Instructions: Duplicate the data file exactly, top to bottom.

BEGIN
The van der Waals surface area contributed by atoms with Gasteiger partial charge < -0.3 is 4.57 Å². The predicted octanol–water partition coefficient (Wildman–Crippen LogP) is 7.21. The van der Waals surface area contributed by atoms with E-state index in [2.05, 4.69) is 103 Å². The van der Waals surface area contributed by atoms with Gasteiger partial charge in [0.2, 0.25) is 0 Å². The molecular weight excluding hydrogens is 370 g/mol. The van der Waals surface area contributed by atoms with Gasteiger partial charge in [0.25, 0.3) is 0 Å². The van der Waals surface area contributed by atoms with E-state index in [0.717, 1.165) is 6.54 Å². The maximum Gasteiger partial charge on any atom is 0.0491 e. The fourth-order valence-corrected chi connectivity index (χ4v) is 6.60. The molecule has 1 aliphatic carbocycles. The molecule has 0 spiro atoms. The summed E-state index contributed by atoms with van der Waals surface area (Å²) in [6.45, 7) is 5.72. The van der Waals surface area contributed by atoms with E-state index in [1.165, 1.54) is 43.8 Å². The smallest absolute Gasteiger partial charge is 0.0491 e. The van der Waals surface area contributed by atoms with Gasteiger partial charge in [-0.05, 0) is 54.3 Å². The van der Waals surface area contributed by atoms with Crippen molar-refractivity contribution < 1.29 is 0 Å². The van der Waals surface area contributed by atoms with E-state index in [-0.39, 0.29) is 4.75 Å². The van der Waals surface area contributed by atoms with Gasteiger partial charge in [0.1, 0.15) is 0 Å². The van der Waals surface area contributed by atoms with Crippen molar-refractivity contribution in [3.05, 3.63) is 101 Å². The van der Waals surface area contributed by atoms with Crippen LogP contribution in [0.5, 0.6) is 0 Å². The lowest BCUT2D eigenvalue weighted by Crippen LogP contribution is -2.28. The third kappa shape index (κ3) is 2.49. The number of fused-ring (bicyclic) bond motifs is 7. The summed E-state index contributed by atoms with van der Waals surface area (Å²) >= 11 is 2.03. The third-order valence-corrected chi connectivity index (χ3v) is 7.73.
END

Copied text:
The van der Waals surface area contributed by atoms with Gasteiger partial charge < -0.3 is 4.57 Å². The predicted octanol–water partition coefficient (Wildman–Crippen LogP) is 7.21. The van der Waals surface area contributed by atoms with E-state index in [2.05, 4.69) is 103 Å². The van der Waals surface area contributed by atoms with Gasteiger partial charge in [0.2, 0.25) is 0 Å². The molecular weight excluding hydrogens is 370 g/mol. The van der Waals surface area contributed by atoms with Gasteiger partial charge in [0.25, 0.3) is 0 Å². The van der Waals surface area contributed by atoms with E-state index in [0.717, 1.165) is 6.54 Å². The maximum Gasteiger partial charge on any atom is 0.0491 e. The fourth-order valence-corrected chi connectivity index (χ4v) is 6.60. The molecule has 1 aliphatic carbocycles. The molecule has 0 spiro atoms. The summed E-state index contributed by atoms with van der Waals surface area (Å²) in [6.45, 7) is 5.72. The van der Waals surface area contributed by atoms with E-state index in [1.165, 1.54) is 43.8 Å². The smallest absolute Gasteiger partial charge is 0.0491 e. The van der Waals surface area contributed by atoms with Gasteiger partial charge in [-0.05, 0) is 54.3 Å². The van der Waals surface area contributed by atoms with Crippen molar-refractivity contribution < 1.29 is 0 Å². The van der Waals surface area contributed by atoms with E-state index in [-0.39, 0.29) is 4.75 Å². The van der Waals surface area contributed by atoms with Gasteiger partial charge in [0.1, 0.15) is 0 Å². The van der Waals surface area contributed by atoms with Crippen molar-refractivity contribution in [3.05, 3.63) is 101 Å². The van der Waals surface area contributed by atoms with Crippen LogP contribution in [0.5, 0.6) is 0 Å². The lowest BCUT2D eigenvalue weighted by Crippen LogP contribution is -2.28. The third kappa shape index (κ3) is 2.49. The number of fused-ring (bicyclic) bond motifs is 7. The summed E-state index contributed by atoms with van der Waals surface area (Å²) >= 11 is 2.03. The third-order valence-corrected chi connectivity index (χ3v) is 7.73.